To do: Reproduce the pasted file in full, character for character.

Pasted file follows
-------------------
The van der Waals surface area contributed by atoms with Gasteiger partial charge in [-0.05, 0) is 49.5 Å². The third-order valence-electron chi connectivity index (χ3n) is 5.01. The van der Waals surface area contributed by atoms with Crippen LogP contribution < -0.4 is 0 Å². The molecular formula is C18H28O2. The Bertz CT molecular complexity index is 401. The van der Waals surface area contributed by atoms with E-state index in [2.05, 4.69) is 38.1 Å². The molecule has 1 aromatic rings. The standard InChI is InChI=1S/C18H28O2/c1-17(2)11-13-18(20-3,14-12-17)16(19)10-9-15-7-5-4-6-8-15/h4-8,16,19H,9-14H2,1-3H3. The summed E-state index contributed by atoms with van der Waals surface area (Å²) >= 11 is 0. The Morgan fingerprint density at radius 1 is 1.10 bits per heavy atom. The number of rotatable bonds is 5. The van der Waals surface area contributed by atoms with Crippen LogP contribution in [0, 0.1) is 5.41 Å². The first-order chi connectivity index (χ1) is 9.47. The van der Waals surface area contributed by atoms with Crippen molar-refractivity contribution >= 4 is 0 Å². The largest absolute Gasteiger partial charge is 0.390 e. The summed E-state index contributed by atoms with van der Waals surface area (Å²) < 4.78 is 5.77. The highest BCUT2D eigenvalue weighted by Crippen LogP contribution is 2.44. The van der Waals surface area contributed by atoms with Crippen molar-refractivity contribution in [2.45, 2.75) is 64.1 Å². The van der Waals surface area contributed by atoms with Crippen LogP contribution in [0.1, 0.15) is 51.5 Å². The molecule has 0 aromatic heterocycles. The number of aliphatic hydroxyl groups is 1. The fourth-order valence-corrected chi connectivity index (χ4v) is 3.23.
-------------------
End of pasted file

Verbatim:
The van der Waals surface area contributed by atoms with Gasteiger partial charge in [-0.05, 0) is 49.5 Å². The third-order valence-electron chi connectivity index (χ3n) is 5.01. The van der Waals surface area contributed by atoms with Crippen LogP contribution < -0.4 is 0 Å². The molecular formula is C18H28O2. The Bertz CT molecular complexity index is 401. The van der Waals surface area contributed by atoms with E-state index in [2.05, 4.69) is 38.1 Å². The molecule has 1 aromatic rings. The standard InChI is InChI=1S/C18H28O2/c1-17(2)11-13-18(20-3,14-12-17)16(19)10-9-15-7-5-4-6-8-15/h4-8,16,19H,9-14H2,1-3H3. The summed E-state index contributed by atoms with van der Waals surface area (Å²) >= 11 is 0. The Morgan fingerprint density at radius 1 is 1.10 bits per heavy atom. The number of rotatable bonds is 5. The van der Waals surface area contributed by atoms with Crippen LogP contribution in [0, 0.1) is 5.41 Å². The first-order chi connectivity index (χ1) is 9.47. The van der Waals surface area contributed by atoms with Crippen molar-refractivity contribution >= 4 is 0 Å². The largest absolute Gasteiger partial charge is 0.390 e. The summed E-state index contributed by atoms with van der Waals surface area (Å²) < 4.78 is 5.77. The highest BCUT2D eigenvalue weighted by Crippen LogP contribution is 2.44. The van der Waals surface area contributed by atoms with Crippen molar-refractivity contribution in [2.45, 2.75) is 64.1 Å². The van der Waals surface area contributed by atoms with Crippen LogP contribution in [0.1, 0.15) is 51.5 Å². The molecule has 0 aromatic heterocycles. The number of aliphatic hydroxyl groups is 1. The fourth-order valence-corrected chi connectivity index (χ4v) is 3.23.